A similar error message can be “Unfortunately, your password contains a word, phrase or pattern that makes it easily guessable. Please try again with a different password.” as shown in the following screenshot:

guessable

The ‘problem’ here is that the user is hitting the ‘banned password list’ in Azure Active Directory. This banned password list is a list of over 1,000 passwords that can easily be guessed, and as such vulnerable for password spray attacks. These passwords are simple words like spring, summer, autumn, winter, football, company name, qwerty, 123456, welcome, zaq1zaq1 etc etc etc. There’s a list of most common passwords on WikiPedia. Of course there are several variations of passwords, password, Pass1word, Pass!word, Passw0rd, you name it, but Microsoft is using normalization techniques to filter out all replaced characters and thus block these passwords.

Banned passwords are part of the Azure AD Password Protection feature, a feature that’s still in preview at the time of writing (October 2018). When you logon to the Azure Portal (https://portal.azure.com) and navigate to Azure Active Directory | Authentication Methods (in the security section) you’ll see the Azure AD Password Protection feature:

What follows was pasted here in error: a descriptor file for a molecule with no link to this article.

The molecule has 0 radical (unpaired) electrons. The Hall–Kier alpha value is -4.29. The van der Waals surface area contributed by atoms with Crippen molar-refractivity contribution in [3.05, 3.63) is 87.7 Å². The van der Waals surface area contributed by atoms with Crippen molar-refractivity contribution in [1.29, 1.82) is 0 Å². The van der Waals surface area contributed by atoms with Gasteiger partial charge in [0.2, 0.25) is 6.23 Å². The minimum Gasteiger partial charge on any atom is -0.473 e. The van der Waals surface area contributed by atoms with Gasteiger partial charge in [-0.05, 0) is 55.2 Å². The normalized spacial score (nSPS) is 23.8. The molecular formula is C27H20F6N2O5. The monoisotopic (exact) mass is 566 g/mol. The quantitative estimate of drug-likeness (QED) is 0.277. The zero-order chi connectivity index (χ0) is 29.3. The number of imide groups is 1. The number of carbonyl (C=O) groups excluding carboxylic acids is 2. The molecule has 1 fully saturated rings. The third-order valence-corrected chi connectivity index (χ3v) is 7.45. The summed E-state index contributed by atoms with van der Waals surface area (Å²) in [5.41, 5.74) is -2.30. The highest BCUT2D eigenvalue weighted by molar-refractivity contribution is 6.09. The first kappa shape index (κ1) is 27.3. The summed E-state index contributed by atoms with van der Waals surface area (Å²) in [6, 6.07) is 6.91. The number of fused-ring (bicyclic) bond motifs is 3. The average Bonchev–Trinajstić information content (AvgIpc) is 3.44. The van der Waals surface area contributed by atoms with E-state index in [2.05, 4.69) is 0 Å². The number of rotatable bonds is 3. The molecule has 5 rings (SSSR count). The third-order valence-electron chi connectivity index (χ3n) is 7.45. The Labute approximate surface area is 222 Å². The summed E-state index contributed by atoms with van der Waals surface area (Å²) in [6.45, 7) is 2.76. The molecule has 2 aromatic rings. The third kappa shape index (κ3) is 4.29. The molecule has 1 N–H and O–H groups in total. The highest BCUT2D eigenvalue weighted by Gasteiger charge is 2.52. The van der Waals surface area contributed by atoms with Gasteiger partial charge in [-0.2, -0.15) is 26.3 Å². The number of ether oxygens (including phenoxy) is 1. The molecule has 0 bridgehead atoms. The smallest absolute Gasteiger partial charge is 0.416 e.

password_protection

The banned password list is enforced by default, there’s no way to disable it. If you have an Azure AD Premium license, you can also use a custom banned password list and maintain you own list of words or phrases that you don’t want to be used as a password.

Summary

If your users run into the Choose a password that’s harder for people to guess error message when changing their password in Azure AD or Office 365, they are hitting the banned password list as part of the Azure AD Password protect feature. A feature that’s enforced by default, and implemented by Microsoft as a means to improve security.